The town of Totnes in Devon is gearing up to host a series of bike races on the late May Bank Holiday Monday, with cyclists of all ages and abilities invited to take part on traffic-free roads, with cars banned from the streets for the day.
The event on 31 May follows a similar initiative last year, but the This Is South Devon website reports that this time round, organisers from the Mid-Devon Cycle Club have teamed up with Totnes Rotary Club to devise a programme of races that ranges from the fun to the serious.
Racing itself takes place on a circuit starting and finishing in Fore Street, and also taking in Station Road and Coronation Road.
The programme proper comprises events for holders of Elite and Category 1-4 licenses, as well as races for youngsters aged 8-16. The latter includes a race for under-14s and under-16s that will help determine members of the West Country team to participate in the British Games, which are being held in Sunderland later this year.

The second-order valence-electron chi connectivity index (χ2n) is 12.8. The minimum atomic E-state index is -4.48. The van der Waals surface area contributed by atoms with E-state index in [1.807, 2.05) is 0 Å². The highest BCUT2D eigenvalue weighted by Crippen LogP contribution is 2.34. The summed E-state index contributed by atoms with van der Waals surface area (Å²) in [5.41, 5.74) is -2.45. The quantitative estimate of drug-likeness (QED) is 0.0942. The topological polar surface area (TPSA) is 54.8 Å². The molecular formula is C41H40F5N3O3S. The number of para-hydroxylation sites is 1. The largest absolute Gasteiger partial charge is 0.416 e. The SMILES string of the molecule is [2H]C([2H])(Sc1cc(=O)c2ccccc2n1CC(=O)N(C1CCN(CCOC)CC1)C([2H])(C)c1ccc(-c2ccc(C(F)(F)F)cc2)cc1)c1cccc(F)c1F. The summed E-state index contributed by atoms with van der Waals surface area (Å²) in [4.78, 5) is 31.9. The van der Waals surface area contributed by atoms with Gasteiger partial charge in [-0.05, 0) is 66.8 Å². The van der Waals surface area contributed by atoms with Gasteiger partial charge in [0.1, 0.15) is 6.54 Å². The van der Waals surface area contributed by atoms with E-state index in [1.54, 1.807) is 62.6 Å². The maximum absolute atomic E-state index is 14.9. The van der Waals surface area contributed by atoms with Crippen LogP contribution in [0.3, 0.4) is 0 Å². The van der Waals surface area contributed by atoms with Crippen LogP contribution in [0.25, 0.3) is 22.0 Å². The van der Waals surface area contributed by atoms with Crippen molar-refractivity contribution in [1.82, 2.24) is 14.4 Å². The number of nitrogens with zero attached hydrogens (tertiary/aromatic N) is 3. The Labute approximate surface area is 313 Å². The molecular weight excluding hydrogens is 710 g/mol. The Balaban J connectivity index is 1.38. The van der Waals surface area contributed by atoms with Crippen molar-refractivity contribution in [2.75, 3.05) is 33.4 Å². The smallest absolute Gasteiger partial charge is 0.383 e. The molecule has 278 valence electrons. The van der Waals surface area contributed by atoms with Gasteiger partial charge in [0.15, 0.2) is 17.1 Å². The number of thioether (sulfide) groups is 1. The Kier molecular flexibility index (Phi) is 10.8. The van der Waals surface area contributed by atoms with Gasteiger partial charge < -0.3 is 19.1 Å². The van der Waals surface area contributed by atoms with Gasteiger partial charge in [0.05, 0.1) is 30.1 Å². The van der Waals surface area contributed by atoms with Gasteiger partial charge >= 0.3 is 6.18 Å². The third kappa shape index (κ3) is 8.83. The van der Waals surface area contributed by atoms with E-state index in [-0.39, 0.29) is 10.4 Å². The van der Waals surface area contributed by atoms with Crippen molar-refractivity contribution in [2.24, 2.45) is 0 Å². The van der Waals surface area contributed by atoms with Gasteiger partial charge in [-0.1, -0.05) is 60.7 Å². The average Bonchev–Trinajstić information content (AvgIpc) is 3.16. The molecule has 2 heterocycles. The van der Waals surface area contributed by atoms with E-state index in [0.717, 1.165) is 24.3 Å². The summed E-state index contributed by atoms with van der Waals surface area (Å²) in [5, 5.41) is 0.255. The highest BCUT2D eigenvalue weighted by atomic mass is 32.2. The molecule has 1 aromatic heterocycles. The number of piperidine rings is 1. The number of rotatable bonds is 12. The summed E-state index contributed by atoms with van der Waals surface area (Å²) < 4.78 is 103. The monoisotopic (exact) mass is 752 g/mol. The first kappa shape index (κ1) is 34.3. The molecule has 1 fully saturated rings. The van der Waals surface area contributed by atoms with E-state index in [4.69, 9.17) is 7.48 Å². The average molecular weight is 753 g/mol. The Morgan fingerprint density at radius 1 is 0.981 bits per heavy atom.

In between those, members of the Rotary Club are organising fun events, such as scooter, wheelbarrow and skateboard races.
Former chairman of the cycle club, Ken Robertson, said that the Rotary Club intended to make the event bigger than the previous year’s one and also to include in the programme races “'for people with less athletic ability,” as well as creating an enjoyable event for locals.
Businesses and other organisations in the town are invited to enter teams to help raise funds for the Rotary Club, and entry and sponsorship forms can be obtained from Totnes Town Council in Ramparts Walk and the Totnes Information Office in Coronation Road.
Born in Scotland, Simon moved to London aged seven and now lives in the Oxfordshire Cotswolds with his miniature schnauzer, Elodie. He fell in love with cycling one Saturday morning in 1994 while living in Italy when Milan-San Remo went past his front door. A daily cycle commuter in London back before riding to work started to boom, he's been news editor at road.cc since 2009. Handily for work, he speaks French and Italian. He doesn't get to ride his Colnago as often as he'd like, and freely admits he's much more adept at cooking than fettling with bikes.